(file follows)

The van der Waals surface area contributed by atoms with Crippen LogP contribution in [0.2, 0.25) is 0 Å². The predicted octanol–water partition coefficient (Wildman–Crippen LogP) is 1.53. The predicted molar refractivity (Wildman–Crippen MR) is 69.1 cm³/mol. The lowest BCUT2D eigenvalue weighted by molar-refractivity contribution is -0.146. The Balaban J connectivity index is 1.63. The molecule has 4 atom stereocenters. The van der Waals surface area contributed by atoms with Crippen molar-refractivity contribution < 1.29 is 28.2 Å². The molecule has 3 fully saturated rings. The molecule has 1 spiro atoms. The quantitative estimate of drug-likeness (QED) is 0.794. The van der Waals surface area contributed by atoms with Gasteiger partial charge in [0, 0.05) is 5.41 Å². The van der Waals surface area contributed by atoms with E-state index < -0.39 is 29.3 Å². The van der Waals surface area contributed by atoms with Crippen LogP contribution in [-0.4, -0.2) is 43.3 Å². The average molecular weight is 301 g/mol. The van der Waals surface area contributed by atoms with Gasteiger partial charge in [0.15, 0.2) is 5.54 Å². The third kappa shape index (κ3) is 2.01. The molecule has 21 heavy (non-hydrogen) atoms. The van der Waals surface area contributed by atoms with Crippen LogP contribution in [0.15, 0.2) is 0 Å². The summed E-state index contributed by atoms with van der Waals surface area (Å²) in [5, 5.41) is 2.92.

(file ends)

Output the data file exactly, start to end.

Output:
The van der Waals surface area contributed by atoms with Crippen LogP contribution in [0.2, 0.25) is 0 Å². The predicted octanol–water partition coefficient (Wildman–Crippen LogP) is 1.53. The predicted molar refractivity (Wildman–Crippen MR) is 69.1 cm³/mol. The lowest BCUT2D eigenvalue weighted by molar-refractivity contribution is -0.146. The Balaban J connectivity index is 1.63. The molecule has 4 atom stereocenters. The van der Waals surface area contributed by atoms with Crippen molar-refractivity contribution < 1.29 is 28.2 Å². The molecule has 3 fully saturated rings. The molecule has 1 spiro atoms. The quantitative estimate of drug-likeness (QED) is 0.794. The van der Waals surface area contributed by atoms with Gasteiger partial charge in [0, 0.05) is 5.41 Å². The van der Waals surface area contributed by atoms with E-state index < -0.39 is 29.3 Å². The van der Waals surface area contributed by atoms with Crippen LogP contribution in [-0.4, -0.2) is 43.3 Å². The average molecular weight is 301 g/mol. The van der Waals surface area contributed by atoms with Gasteiger partial charge in [0.15, 0.2) is 5.54 Å². The third kappa shape index (κ3) is 2.01. The molecule has 21 heavy (non-hydrogen) atoms. The van der Waals surface area contributed by atoms with Crippen LogP contribution in [0.15, 0.2) is 0 Å². The summed E-state index contributed by atoms with van der Waals surface area (Å²) in [5, 5.41) is 2.92.